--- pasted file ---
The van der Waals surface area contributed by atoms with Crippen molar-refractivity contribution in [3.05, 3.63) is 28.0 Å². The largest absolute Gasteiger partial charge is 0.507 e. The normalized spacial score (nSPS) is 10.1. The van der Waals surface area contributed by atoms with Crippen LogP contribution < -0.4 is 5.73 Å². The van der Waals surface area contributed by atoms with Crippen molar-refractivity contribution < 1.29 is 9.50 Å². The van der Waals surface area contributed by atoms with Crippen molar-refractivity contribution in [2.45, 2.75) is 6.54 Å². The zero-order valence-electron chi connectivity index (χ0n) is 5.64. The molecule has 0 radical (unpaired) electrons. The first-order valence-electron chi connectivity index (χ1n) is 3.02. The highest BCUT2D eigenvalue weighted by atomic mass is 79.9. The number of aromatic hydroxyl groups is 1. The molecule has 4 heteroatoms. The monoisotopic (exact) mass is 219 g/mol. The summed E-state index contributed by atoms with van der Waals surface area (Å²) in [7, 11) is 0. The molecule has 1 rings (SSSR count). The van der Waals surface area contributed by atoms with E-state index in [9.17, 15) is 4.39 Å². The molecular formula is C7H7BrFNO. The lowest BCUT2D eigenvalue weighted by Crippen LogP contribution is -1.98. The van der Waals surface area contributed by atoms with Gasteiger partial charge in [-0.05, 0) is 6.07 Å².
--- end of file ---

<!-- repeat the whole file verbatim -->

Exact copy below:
The van der Waals surface area contributed by atoms with Crippen molar-refractivity contribution in [3.05, 3.63) is 28.0 Å². The largest absolute Gasteiger partial charge is 0.507 e. The normalized spacial score (nSPS) is 10.1. The van der Waals surface area contributed by atoms with Crippen LogP contribution < -0.4 is 5.73 Å². The van der Waals surface area contributed by atoms with Crippen molar-refractivity contribution < 1.29 is 9.50 Å². The van der Waals surface area contributed by atoms with Crippen molar-refractivity contribution in [2.45, 2.75) is 6.54 Å². The zero-order valence-electron chi connectivity index (χ0n) is 5.64. The molecule has 0 radical (unpaired) electrons. The first-order valence-electron chi connectivity index (χ1n) is 3.02. The highest BCUT2D eigenvalue weighted by atomic mass is 79.9. The number of aromatic hydroxyl groups is 1. The molecule has 4 heteroatoms. The monoisotopic (exact) mass is 219 g/mol. The summed E-state index contributed by atoms with van der Waals surface area (Å²) in [7, 11) is 0. The molecule has 1 rings (SSSR count). The van der Waals surface area contributed by atoms with E-state index in [9.17, 15) is 4.39 Å². The molecular formula is C7H7BrFNO. The lowest BCUT2D eigenvalue weighted by Crippen LogP contribution is -1.98. The van der Waals surface area contributed by atoms with Gasteiger partial charge in [-0.05, 0) is 6.07 Å².